TORONTO – Union Station should not be re-named, city bureaucrats say.
City staff shot down a proposal by Councillor Denzil Minnan-Wong to rename Union Station after Canada’s first prime minister, Sir John A. MacDonald in a report to be reviewed by the city’s executive committee next week.
The city could still honour MacDonald – the man the report claims to be “the dominant creative mind which produced” Canada – with a plaza and plaque directly outside of Union Station.
City advises AGAINST renaming Union Station in honour of Sir John A. Macdonald – suggests new plaza out front be named instead.—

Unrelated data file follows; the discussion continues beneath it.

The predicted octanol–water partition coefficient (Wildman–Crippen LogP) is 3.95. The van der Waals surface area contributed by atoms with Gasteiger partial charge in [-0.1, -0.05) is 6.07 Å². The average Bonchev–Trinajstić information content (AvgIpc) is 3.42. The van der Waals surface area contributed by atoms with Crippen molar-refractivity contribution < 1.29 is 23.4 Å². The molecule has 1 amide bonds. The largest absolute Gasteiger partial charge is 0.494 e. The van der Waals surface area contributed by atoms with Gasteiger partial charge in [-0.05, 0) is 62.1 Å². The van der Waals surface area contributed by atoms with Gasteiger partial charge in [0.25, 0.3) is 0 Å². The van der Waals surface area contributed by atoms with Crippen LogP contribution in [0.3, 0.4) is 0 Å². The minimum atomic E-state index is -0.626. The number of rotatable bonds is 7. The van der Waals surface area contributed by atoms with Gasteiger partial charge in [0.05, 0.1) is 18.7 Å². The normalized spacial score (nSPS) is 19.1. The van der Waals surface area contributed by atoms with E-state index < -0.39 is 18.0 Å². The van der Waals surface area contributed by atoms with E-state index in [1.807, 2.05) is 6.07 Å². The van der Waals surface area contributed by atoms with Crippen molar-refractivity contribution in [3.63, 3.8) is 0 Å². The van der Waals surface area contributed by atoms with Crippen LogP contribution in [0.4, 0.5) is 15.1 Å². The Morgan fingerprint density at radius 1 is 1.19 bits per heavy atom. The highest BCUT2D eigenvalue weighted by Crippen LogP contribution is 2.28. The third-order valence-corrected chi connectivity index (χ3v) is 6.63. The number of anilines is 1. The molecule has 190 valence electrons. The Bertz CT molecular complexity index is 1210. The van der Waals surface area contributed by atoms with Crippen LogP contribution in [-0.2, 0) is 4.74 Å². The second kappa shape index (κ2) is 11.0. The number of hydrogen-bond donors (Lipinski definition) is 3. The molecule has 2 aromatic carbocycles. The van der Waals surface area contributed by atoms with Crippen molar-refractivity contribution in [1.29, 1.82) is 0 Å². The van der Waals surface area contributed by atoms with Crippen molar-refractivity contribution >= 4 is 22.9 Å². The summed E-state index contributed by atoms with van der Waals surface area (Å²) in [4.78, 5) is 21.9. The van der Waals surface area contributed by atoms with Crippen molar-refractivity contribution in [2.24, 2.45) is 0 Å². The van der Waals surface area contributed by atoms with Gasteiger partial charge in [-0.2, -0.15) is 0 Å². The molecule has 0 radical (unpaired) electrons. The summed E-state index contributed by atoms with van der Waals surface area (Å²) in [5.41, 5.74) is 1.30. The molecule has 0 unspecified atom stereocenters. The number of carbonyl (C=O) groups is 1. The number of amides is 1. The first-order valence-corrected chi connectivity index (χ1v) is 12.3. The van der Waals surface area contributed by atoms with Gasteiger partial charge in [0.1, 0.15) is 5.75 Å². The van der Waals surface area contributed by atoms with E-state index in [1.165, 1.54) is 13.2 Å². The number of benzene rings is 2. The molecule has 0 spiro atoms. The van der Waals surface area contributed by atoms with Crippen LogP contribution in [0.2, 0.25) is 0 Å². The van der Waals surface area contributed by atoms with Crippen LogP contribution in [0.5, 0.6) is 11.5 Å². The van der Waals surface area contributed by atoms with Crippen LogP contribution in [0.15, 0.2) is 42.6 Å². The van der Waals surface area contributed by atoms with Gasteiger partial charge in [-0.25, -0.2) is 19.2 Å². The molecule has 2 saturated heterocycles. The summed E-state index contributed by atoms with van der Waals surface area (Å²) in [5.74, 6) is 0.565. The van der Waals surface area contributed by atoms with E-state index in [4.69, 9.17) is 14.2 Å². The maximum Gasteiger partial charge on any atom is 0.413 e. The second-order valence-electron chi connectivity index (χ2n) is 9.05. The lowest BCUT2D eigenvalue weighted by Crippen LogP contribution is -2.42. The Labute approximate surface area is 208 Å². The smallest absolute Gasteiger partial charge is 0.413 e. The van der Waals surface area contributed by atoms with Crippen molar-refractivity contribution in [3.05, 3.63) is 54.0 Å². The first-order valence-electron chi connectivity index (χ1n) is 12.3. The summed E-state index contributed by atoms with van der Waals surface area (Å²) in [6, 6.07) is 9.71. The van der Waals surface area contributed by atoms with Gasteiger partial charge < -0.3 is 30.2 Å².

Jackson Proskow (@JProskowGlobal) June 24, 2014
Union Station has its own historical significance, according to the city report and “remains an iconic building with significant heritage.”
The transit hub is one of the busiest in Canada and in 1975 was designated by Parks Canada as a National Historic Site which noted the building is “the country’s finest example of a classical beaux-arts-style railway station.”
The report has a good chance of being approved by executive committee, as Minnan-Wong told The Globe and Mail “the decision reflects a compromise in the tradition of Sir John A. Macdonald.”